@Tyanna You've got to love Canada! It doesn't get more social than this :D –  Ziv Jul 3 '11 at 8:34
@Ziv - once you jump through all the hoops, it's fairly nice. Jumping through those hoops on the other hand....not so pleasant. –  Tyanna Jul 3 '11 at 15:57

you're still in school, therefore it's not yet too late to change your vocation to one that doesn't require regular keyboard use.
There are programs in many countries to help companies offset the cost of hiring disabled people (and sometimes subsidies for doing so that are higher than the cost involved) but many will still be wary to hire you as you're a high risk to them (more time off for sickleave, doctors' visits, etc.).
Best thing to do is to stop using computers for a long period of time. Not talking a few days or weeks here, but months. And that includes your game consoles, the controllers of which are usually little better than a mouse. Let it heal well, get physical therapy, don't let yourself get talked into surgery unless everything else has been tried.
After that, invest in specialised hardware like a GoldTouch split keyboard and a Wacom tablet, make sure your desk and chair are properly adjusted for optimal arm and wrist position.

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Please focus on answering the question (leave out RSI advice.. I haven't provided enough history information for you to detect the situation) –  bobobobo Jul 2 '11 at 15:08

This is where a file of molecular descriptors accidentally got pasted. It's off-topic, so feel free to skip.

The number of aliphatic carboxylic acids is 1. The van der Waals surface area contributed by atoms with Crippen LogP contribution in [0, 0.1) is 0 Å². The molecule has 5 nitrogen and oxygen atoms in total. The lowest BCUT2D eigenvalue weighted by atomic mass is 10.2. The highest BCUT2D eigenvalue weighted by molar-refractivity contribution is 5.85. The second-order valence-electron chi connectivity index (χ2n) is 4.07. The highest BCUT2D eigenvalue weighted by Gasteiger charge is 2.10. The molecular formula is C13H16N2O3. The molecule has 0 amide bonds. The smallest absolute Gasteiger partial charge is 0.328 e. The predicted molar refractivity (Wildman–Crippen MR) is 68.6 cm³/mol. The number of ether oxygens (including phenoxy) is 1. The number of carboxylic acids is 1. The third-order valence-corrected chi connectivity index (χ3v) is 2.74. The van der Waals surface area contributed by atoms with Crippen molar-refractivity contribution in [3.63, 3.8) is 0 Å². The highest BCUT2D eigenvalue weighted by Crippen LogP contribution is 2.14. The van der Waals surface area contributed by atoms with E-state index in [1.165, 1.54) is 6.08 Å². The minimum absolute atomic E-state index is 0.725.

In the United States the courts don't recognize it as a valid disability, ruling against the plaintiffs every time stating that it is not a violation of the Americans With Disabilities Act. Kind of an old article below but there are more recent cases too.


If you really enjoy computers though and don't want this to dominate your life then some of the large touchscreen computers you might find easier to use.


They come with a mouse and keyboard but there is a lot of accessibility programs to allow you to use Windows without peripherals. The on-screen keyboard is one of the easiest I have used and there is even a stylus writer that will use OCR to determine the text you are writing. Because the screen is vertical I find it easier to use when my carpal tunnel acts up.

Sure it slows you down a bit but you can still be a valuable and productive member of any team.

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I had a RSI about 12 years ago and I completely recovered from it within a few months. After that, I had to change the way in which I was typing and that helped a lot because the problem never came back any more. So if you have it treated properly and later try to improve the way in which you work (use of keyboard and mouse, how you sit, taking breaks) it could well be that the problem won't come back; it won't chase you all your life.

A colleague of mine had the same problem but it was more severe: he could not use a keyboard for about one year. However, he continued to work using some voice recognition software. I imagine this kind of software has greatly improved since then so this could be a short-term solution for you as well.